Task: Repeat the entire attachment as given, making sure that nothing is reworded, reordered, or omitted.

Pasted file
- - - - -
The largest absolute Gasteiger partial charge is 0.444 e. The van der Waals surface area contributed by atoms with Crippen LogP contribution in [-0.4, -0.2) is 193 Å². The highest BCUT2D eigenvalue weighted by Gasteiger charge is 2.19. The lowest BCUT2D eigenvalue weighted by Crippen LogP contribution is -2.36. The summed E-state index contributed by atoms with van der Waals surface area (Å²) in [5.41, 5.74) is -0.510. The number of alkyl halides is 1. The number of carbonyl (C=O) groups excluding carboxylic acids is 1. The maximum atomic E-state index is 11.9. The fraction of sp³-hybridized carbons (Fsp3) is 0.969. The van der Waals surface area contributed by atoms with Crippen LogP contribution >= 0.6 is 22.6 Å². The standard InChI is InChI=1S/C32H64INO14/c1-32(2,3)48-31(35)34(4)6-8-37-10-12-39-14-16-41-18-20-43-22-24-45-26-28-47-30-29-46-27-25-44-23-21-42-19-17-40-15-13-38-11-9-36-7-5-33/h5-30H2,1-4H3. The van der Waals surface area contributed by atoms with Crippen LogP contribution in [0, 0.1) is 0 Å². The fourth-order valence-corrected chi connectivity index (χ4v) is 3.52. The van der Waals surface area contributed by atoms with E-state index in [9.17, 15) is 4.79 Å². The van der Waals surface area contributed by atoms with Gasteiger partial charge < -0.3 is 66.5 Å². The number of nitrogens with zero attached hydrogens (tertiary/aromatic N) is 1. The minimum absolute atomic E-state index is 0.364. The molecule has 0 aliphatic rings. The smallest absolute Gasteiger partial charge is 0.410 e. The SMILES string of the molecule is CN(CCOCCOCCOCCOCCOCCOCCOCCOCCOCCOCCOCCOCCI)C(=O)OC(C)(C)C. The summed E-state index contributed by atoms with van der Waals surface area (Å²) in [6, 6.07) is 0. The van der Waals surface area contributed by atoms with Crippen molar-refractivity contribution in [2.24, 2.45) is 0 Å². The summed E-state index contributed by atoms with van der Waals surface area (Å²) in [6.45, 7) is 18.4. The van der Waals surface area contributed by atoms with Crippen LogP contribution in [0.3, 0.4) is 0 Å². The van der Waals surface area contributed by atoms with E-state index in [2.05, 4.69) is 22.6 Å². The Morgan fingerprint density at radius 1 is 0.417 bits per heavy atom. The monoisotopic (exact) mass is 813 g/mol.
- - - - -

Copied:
The largest absolute Gasteiger partial charge is 0.444 e. The van der Waals surface area contributed by atoms with Crippen LogP contribution in [-0.4, -0.2) is 193 Å². The highest BCUT2D eigenvalue weighted by Gasteiger charge is 2.19. The lowest BCUT2D eigenvalue weighted by Crippen LogP contribution is -2.36. The summed E-state index contributed by atoms with van der Waals surface area (Å²) in [5.41, 5.74) is -0.510. The number of alkyl halides is 1. The number of carbonyl (C=O) groups excluding carboxylic acids is 1. The maximum atomic E-state index is 11.9. The fraction of sp³-hybridized carbons (Fsp3) is 0.969. The van der Waals surface area contributed by atoms with Crippen LogP contribution >= 0.6 is 22.6 Å². The standard InChI is InChI=1S/C32H64INO14/c1-32(2,3)48-31(35)34(4)6-8-37-10-12-39-14-16-41-18-20-43-22-24-45-26-28-47-30-29-46-27-25-44-23-21-42-19-17-40-15-13-38-11-9-36-7-5-33/h5-30H2,1-4H3. The van der Waals surface area contributed by atoms with Crippen LogP contribution in [0, 0.1) is 0 Å². The fourth-order valence-corrected chi connectivity index (χ4v) is 3.52. The van der Waals surface area contributed by atoms with E-state index in [9.17, 15) is 4.79 Å². The van der Waals surface area contributed by atoms with Gasteiger partial charge < -0.3 is 66.5 Å². The number of nitrogens with zero attached hydrogens (tertiary/aromatic N) is 1. The minimum absolute atomic E-state index is 0.364. The molecule has 0 aliphatic rings. The smallest absolute Gasteiger partial charge is 0.410 e. The SMILES string of the molecule is CN(CCOCCOCCOCCOCCOCCOCCOCCOCCOCCOCCOCCOCCI)C(=O)OC(C)(C)C. The summed E-state index contributed by atoms with van der Waals surface area (Å²) in [6, 6.07) is 0. The van der Waals surface area contributed by atoms with Crippen molar-refractivity contribution in [2.24, 2.45) is 0 Å². The summed E-state index contributed by atoms with van der Waals surface area (Å²) in [6.45, 7) is 18.4. The van der Waals surface area contributed by atoms with Crippen LogP contribution in [0.3, 0.4) is 0 Å². The van der Waals surface area contributed by atoms with E-state index in [2.05, 4.69) is 22.6 Å². The Morgan fingerprint density at radius 1 is 0.417 bits per heavy atom. The monoisotopic (exact) mass is 813 g/mol.